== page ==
The dogs at the end weren’t what was described in the books, but I preferred them because they fit better in to the universe created in the movie than the weird, spliced beings in the book would have. If they had created the creatures from the book I think the audience would have been too distracted to pay attention to the tributes fight to survive.
Overall I have to say it was an almost perfect adaptation from a book to a movie. I say almost because not everything was included, which would have been an impossible feat. A lot of credit has to be given to the screenwriter for touching on as many aspects of the book as possible. I’ve found adaptations that work are the ones that stay as true to the book as is humanly possible without trying to rewrite the plot for their own purposes. (Example: Look at the difference between Order of the Phoenix and the rest of the Harry Potter film franchise. That was the one film with a different writer and he touched on as much as he could instead of twisting the plot for his own devices)
Go watch it. Now.
Odds and ends
The gradual flashbacks to the moment Peeta threw bread to Katniss were paced really well.
I thought the costuming was great and reinforced how clothing has always been a status symbol.
I was glad no one in my theater clapped as the tributes died because if you think about it, everyone was dying because of the Capitol and their need for dominance (amongst other things).
If you’re going to be loud and rowdy go to the midnight showing.
If you’re in your 30s and still giggling over the short Breaking Dawn trailer then you may need help. (Looking at the ladies who sat beside me… c’mon, you sounded like PRE-teens.)
On that note, the theater is not a book club, shut the hell up (or go to the midnight showing).
No avoxes, but there’s sure to be room in the future movies to explore that if they choose.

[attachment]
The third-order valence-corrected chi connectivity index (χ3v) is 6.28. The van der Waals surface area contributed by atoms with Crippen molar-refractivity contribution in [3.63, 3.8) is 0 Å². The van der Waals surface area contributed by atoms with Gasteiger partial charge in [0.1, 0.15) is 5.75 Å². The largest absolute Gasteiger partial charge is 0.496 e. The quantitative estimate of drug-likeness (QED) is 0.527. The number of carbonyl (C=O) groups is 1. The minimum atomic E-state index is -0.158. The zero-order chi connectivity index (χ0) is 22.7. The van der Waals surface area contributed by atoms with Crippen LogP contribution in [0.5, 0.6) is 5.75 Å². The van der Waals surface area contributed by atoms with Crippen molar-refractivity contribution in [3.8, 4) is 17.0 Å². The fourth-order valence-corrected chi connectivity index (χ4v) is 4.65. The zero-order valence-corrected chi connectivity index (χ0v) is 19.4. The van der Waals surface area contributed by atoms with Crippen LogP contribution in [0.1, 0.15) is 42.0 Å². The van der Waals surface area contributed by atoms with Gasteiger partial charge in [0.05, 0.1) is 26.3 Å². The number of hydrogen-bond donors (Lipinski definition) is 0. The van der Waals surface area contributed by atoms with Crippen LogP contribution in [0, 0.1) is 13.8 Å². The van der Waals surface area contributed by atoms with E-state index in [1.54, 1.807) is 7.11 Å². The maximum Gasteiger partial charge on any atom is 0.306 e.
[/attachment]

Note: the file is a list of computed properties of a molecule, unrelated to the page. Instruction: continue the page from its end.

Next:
I liked Peeta, though I could stand to rewatch the movie to get a better idea of the peripheral characters.
Glad the movie had no love triangle slant.
They did manage to show Haymitch’s transition from drunkard to sober guide.
Why the hell is Effie the only one with a British accent?
I feel like I see a lot of petty arguments popping up online in regards to this film. A lot of people are making noise about Battle Royale (which I haven’t read) being similar and superior to this series. Others tried to exploit the love triangle parts of the story to compare it to the Twilight series.
Any arguments to draw people to one fandom or another are cringe-worthy to me. It brings me back to high school when I nonchalantly told my friend, after a heated argument over Heroes and Lost, that I actually liked both. I was informed that I could not like both. I was told, forcefully, that it was not feasible for me to be a fan of those two shows and that I would have to pick one. I guess they were pitted against each other because they were the only two sci-fi/fantasy shows on at the time (?). Whatever her reasons then seem just as unreasonable to me now when people try to force one fandom on people. People will like what they want, leave them be.
And on the subject of any comparisons to Twilight, there shouldn’t be any. They are two books written for very different audiences. Trust me, I spent about three weeks having scholarly discussion about the Twilight series in my upper-division college English course.